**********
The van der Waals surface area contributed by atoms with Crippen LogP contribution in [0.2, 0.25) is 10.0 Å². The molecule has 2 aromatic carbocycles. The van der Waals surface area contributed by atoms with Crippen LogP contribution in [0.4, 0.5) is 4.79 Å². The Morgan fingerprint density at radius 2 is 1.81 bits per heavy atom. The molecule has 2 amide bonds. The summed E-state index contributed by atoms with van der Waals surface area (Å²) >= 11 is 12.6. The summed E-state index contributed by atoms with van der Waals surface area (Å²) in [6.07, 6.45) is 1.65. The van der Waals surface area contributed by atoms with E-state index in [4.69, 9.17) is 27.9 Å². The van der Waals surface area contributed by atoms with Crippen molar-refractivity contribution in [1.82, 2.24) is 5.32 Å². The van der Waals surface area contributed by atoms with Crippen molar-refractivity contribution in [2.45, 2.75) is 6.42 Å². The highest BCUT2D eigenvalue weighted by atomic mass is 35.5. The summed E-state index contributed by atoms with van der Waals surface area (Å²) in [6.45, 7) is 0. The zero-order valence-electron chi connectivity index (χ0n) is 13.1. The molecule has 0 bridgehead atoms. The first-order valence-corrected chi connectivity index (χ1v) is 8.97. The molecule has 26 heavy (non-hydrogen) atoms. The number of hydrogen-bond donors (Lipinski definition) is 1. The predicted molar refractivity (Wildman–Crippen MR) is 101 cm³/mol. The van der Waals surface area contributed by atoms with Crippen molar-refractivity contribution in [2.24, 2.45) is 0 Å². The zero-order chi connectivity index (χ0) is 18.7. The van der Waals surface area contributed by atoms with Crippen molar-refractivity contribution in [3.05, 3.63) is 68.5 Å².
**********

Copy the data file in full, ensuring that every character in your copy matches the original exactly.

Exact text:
The van der Waals surface area contributed by atoms with Crippen LogP contribution in [0.2, 0.25) is 10.0 Å². The molecule has 2 aromatic carbocycles. The van der Waals surface area contributed by atoms with Crippen LogP contribution in [0.4, 0.5) is 4.79 Å². The Morgan fingerprint density at radius 2 is 1.81 bits per heavy atom. The molecule has 2 amide bonds. The summed E-state index contributed by atoms with van der Waals surface area (Å²) >= 11 is 12.6. The summed E-state index contributed by atoms with van der Waals surface area (Å²) in [6.07, 6.45) is 1.65. The van der Waals surface area contributed by atoms with E-state index in [4.69, 9.17) is 27.9 Å². The van der Waals surface area contributed by atoms with Crippen molar-refractivity contribution in [1.82, 2.24) is 5.32 Å². The van der Waals surface area contributed by atoms with Crippen molar-refractivity contribution in [2.45, 2.75) is 6.42 Å². The highest BCUT2D eigenvalue weighted by atomic mass is 35.5. The summed E-state index contributed by atoms with van der Waals surface area (Å²) in [6.45, 7) is 0. The zero-order valence-electron chi connectivity index (χ0n) is 13.1. The molecule has 0 bridgehead atoms. The first-order valence-corrected chi connectivity index (χ1v) is 8.97. The molecule has 26 heavy (non-hydrogen) atoms. The number of hydrogen-bond donors (Lipinski definition) is 1. The predicted molar refractivity (Wildman–Crippen MR) is 101 cm³/mol. The van der Waals surface area contributed by atoms with Crippen molar-refractivity contribution in [2.24, 2.45) is 0 Å². The zero-order chi connectivity index (χ0) is 18.7. The van der Waals surface area contributed by atoms with Crippen molar-refractivity contribution in [3.05, 3.63) is 68.5 Å².